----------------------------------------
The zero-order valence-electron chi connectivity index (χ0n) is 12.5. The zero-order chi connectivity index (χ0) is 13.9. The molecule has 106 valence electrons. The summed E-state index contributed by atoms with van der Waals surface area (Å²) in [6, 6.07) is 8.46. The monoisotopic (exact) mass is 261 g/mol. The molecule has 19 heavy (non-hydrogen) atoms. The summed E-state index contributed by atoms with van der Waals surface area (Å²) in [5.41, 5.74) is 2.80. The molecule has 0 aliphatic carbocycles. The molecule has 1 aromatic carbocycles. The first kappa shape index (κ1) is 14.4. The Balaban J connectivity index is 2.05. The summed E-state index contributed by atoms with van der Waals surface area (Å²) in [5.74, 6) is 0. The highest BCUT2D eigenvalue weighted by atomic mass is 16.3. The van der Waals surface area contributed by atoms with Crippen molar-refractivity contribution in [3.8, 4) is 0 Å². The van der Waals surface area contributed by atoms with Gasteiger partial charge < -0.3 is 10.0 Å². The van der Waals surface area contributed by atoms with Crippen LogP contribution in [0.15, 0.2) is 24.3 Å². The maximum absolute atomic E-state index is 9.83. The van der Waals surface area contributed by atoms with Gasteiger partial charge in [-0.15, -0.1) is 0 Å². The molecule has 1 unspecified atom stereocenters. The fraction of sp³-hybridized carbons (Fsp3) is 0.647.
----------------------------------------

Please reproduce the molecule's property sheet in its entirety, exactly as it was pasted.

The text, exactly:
The zero-order valence-electron chi connectivity index (χ0n) is 12.5. The zero-order chi connectivity index (χ0) is 13.9. The molecule has 106 valence electrons. The summed E-state index contributed by atoms with van der Waals surface area (Å²) in [6, 6.07) is 8.46. The monoisotopic (exact) mass is 261 g/mol. The molecule has 19 heavy (non-hydrogen) atoms. The summed E-state index contributed by atoms with van der Waals surface area (Å²) in [5.41, 5.74) is 2.80. The molecule has 0 aliphatic carbocycles. The molecule has 1 aromatic carbocycles. The first kappa shape index (κ1) is 14.4. The Balaban J connectivity index is 2.05. The summed E-state index contributed by atoms with van der Waals surface area (Å²) in [5.74, 6) is 0. The highest BCUT2D eigenvalue weighted by atomic mass is 16.3. The van der Waals surface area contributed by atoms with Crippen molar-refractivity contribution in [3.8, 4) is 0 Å². The van der Waals surface area contributed by atoms with Gasteiger partial charge < -0.3 is 10.0 Å². The van der Waals surface area contributed by atoms with Crippen LogP contribution in [0.15, 0.2) is 24.3 Å². The maximum absolute atomic E-state index is 9.83. The van der Waals surface area contributed by atoms with Gasteiger partial charge in [-0.15, -0.1) is 0 Å². The molecule has 1 unspecified atom stereocenters. The fraction of sp³-hybridized carbons (Fsp3) is 0.647.